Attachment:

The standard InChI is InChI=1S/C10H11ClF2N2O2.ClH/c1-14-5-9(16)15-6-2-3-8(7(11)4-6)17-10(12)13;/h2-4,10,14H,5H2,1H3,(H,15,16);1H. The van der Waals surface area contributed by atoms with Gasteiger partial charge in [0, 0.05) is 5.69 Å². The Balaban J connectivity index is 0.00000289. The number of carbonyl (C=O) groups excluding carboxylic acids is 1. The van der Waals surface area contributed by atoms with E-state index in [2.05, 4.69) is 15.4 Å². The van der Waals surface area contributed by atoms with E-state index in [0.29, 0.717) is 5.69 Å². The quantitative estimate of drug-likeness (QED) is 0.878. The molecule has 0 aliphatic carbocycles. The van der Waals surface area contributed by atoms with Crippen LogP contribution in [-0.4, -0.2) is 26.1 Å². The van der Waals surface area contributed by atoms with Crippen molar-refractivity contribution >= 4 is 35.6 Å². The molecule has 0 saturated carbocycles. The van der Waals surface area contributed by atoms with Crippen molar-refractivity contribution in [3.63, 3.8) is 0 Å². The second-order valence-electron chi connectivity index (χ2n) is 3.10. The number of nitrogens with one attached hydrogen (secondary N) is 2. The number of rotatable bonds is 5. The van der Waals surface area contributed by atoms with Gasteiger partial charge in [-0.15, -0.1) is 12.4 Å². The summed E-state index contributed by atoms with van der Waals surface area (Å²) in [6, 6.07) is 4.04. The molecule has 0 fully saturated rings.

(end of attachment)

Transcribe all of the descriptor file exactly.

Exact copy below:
The standard InChI is InChI=1S/C10H11ClF2N2O2.ClH/c1-14-5-9(16)15-6-2-3-8(7(11)4-6)17-10(12)13;/h2-4,10,14H,5H2,1H3,(H,15,16);1H. The van der Waals surface area contributed by atoms with Gasteiger partial charge in [0, 0.05) is 5.69 Å². The Balaban J connectivity index is 0.00000289. The number of carbonyl (C=O) groups excluding carboxylic acids is 1. The van der Waals surface area contributed by atoms with E-state index in [2.05, 4.69) is 15.4 Å². The van der Waals surface area contributed by atoms with E-state index in [0.29, 0.717) is 5.69 Å². The quantitative estimate of drug-likeness (QED) is 0.878. The molecule has 0 aliphatic carbocycles. The van der Waals surface area contributed by atoms with Crippen LogP contribution in [-0.4, -0.2) is 26.1 Å². The van der Waals surface area contributed by atoms with Crippen molar-refractivity contribution >= 4 is 35.6 Å². The molecule has 0 saturated carbocycles. The van der Waals surface area contributed by atoms with Crippen molar-refractivity contribution in [3.63, 3.8) is 0 Å². The second-order valence-electron chi connectivity index (χ2n) is 3.10. The number of nitrogens with one attached hydrogen (secondary N) is 2. The number of rotatable bonds is 5. The van der Waals surface area contributed by atoms with Gasteiger partial charge in [-0.15, -0.1) is 12.4 Å². The summed E-state index contributed by atoms with van der Waals surface area (Å²) in [6, 6.07) is 4.04. The molecule has 0 fully saturated rings.